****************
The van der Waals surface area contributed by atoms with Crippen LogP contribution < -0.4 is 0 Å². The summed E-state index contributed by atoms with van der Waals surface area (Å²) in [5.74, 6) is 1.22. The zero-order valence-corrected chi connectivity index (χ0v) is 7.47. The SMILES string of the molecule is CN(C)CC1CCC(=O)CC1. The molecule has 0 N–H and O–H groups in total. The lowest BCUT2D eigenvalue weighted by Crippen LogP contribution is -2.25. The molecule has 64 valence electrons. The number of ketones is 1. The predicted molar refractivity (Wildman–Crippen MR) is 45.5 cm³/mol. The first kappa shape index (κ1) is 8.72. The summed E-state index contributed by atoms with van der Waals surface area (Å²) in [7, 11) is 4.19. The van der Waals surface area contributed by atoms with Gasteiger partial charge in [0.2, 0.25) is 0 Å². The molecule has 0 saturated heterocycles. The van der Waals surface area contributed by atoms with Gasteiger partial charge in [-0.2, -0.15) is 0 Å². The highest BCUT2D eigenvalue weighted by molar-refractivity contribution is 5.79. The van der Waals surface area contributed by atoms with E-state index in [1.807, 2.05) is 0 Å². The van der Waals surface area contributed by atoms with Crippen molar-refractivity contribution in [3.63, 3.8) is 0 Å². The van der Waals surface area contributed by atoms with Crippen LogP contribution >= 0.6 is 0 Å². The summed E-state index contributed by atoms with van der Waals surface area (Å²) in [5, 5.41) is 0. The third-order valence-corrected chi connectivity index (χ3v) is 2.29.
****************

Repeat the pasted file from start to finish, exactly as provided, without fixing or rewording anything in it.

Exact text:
The van der Waals surface area contributed by atoms with Crippen LogP contribution < -0.4 is 0 Å². The summed E-state index contributed by atoms with van der Waals surface area (Å²) in [5.74, 6) is 1.22. The zero-order valence-corrected chi connectivity index (χ0v) is 7.47. The SMILES string of the molecule is CN(C)CC1CCC(=O)CC1. The molecule has 0 N–H and O–H groups in total. The lowest BCUT2D eigenvalue weighted by Crippen LogP contribution is -2.25. The molecule has 64 valence electrons. The number of ketones is 1. The predicted molar refractivity (Wildman–Crippen MR) is 45.5 cm³/mol. The first kappa shape index (κ1) is 8.72. The summed E-state index contributed by atoms with van der Waals surface area (Å²) in [7, 11) is 4.19. The van der Waals surface area contributed by atoms with Gasteiger partial charge in [0.2, 0.25) is 0 Å². The molecule has 0 saturated heterocycles. The van der Waals surface area contributed by atoms with Gasteiger partial charge in [-0.2, -0.15) is 0 Å². The highest BCUT2D eigenvalue weighted by molar-refractivity contribution is 5.79. The van der Waals surface area contributed by atoms with E-state index in [1.807, 2.05) is 0 Å². The van der Waals surface area contributed by atoms with Crippen molar-refractivity contribution in [3.63, 3.8) is 0 Å². The van der Waals surface area contributed by atoms with Crippen LogP contribution >= 0.6 is 0 Å². The summed E-state index contributed by atoms with van der Waals surface area (Å²) in [5, 5.41) is 0. The third-order valence-corrected chi connectivity index (χ3v) is 2.29.